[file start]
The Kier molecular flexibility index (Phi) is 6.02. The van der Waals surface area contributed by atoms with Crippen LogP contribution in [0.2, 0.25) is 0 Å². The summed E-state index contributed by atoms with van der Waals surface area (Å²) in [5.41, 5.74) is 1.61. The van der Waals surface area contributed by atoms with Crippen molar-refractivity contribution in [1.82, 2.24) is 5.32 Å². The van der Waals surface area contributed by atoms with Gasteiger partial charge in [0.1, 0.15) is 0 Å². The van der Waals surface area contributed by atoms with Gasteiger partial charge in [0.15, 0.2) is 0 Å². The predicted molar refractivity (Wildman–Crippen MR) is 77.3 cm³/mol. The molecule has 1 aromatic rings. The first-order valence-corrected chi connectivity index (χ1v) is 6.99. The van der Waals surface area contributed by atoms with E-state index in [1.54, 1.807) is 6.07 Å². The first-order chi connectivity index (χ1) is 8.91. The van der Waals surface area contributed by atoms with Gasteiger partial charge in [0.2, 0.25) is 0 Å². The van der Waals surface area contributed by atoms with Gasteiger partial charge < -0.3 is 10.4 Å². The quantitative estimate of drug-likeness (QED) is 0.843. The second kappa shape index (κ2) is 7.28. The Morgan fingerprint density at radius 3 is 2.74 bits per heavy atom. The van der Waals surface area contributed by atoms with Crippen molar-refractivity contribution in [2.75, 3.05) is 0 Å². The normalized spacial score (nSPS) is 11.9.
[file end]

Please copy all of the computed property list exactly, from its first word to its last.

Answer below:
The Kier molecular flexibility index (Phi) is 6.02. The van der Waals surface area contributed by atoms with Crippen LogP contribution in [0.2, 0.25) is 0 Å². The summed E-state index contributed by atoms with van der Waals surface area (Å²) in [5.41, 5.74) is 1.61. The van der Waals surface area contributed by atoms with Crippen molar-refractivity contribution in [1.82, 2.24) is 5.32 Å². The van der Waals surface area contributed by atoms with Gasteiger partial charge in [0.1, 0.15) is 0 Å². The van der Waals surface area contributed by atoms with Gasteiger partial charge in [0.15, 0.2) is 0 Å². The predicted molar refractivity (Wildman–Crippen MR) is 77.3 cm³/mol. The molecule has 1 aromatic rings. The first-order valence-corrected chi connectivity index (χ1v) is 6.99. The van der Waals surface area contributed by atoms with E-state index in [1.54, 1.807) is 6.07 Å². The first-order chi connectivity index (χ1) is 8.91. The van der Waals surface area contributed by atoms with Gasteiger partial charge in [0.2, 0.25) is 0 Å². The van der Waals surface area contributed by atoms with Gasteiger partial charge < -0.3 is 10.4 Å². The quantitative estimate of drug-likeness (QED) is 0.843. The second kappa shape index (κ2) is 7.28. The Morgan fingerprint density at radius 3 is 2.74 bits per heavy atom. The van der Waals surface area contributed by atoms with Crippen molar-refractivity contribution in [2.75, 3.05) is 0 Å². The normalized spacial score (nSPS) is 11.9.